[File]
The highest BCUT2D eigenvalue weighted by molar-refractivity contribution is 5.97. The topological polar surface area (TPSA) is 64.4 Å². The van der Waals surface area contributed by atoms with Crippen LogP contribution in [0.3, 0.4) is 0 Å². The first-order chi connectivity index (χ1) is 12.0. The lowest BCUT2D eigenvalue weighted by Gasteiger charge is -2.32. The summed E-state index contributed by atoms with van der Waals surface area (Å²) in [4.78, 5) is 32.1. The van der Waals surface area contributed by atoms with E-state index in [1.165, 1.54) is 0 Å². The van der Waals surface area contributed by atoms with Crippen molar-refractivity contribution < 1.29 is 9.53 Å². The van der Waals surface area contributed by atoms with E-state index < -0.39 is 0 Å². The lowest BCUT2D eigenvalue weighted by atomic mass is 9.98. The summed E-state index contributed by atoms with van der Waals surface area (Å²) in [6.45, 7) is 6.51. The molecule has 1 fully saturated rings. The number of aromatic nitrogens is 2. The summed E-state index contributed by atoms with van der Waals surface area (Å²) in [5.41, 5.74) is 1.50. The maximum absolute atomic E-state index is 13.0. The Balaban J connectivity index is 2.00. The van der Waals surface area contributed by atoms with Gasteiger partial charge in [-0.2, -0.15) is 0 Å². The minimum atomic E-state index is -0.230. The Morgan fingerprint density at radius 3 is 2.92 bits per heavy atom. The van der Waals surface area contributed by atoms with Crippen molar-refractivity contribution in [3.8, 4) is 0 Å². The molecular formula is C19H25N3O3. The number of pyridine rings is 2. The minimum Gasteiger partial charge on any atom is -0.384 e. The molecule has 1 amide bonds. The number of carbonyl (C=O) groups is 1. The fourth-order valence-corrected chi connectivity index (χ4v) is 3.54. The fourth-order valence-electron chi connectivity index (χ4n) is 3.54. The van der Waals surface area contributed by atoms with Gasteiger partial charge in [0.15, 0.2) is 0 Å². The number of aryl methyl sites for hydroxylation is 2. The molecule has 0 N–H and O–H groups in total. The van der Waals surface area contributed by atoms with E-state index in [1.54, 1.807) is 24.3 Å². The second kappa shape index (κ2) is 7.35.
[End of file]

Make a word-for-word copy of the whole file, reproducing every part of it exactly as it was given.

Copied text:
The highest BCUT2D eigenvalue weighted by molar-refractivity contribution is 5.97. The topological polar surface area (TPSA) is 64.4 Å². The van der Waals surface area contributed by atoms with Crippen LogP contribution in [0.3, 0.4) is 0 Å². The first-order chi connectivity index (χ1) is 12.0. The lowest BCUT2D eigenvalue weighted by Gasteiger charge is -2.32. The summed E-state index contributed by atoms with van der Waals surface area (Å²) in [4.78, 5) is 32.1. The van der Waals surface area contributed by atoms with E-state index in [1.165, 1.54) is 0 Å². The van der Waals surface area contributed by atoms with Crippen molar-refractivity contribution < 1.29 is 9.53 Å². The van der Waals surface area contributed by atoms with E-state index < -0.39 is 0 Å². The lowest BCUT2D eigenvalue weighted by atomic mass is 9.98. The summed E-state index contributed by atoms with van der Waals surface area (Å²) in [6.45, 7) is 6.51. The molecule has 1 fully saturated rings. The number of aromatic nitrogens is 2. The summed E-state index contributed by atoms with van der Waals surface area (Å²) in [5.41, 5.74) is 1.50. The maximum absolute atomic E-state index is 13.0. The Balaban J connectivity index is 2.00. The van der Waals surface area contributed by atoms with Gasteiger partial charge in [-0.2, -0.15) is 0 Å². The minimum atomic E-state index is -0.230. The Morgan fingerprint density at radius 3 is 2.92 bits per heavy atom. The van der Waals surface area contributed by atoms with Crippen molar-refractivity contribution in [3.8, 4) is 0 Å². The molecular formula is C19H25N3O3. The number of pyridine rings is 2. The minimum Gasteiger partial charge on any atom is -0.384 e. The molecule has 1 amide bonds. The number of carbonyl (C=O) groups is 1. The fourth-order valence-corrected chi connectivity index (χ4v) is 3.54. The fourth-order valence-electron chi connectivity index (χ4n) is 3.54. The van der Waals surface area contributed by atoms with Gasteiger partial charge in [0.15, 0.2) is 0 Å². The number of aryl methyl sites for hydroxylation is 2. The molecule has 0 N–H and O–H groups in total. The van der Waals surface area contributed by atoms with E-state index in [1.54, 1.807) is 24.3 Å². The second kappa shape index (κ2) is 7.35.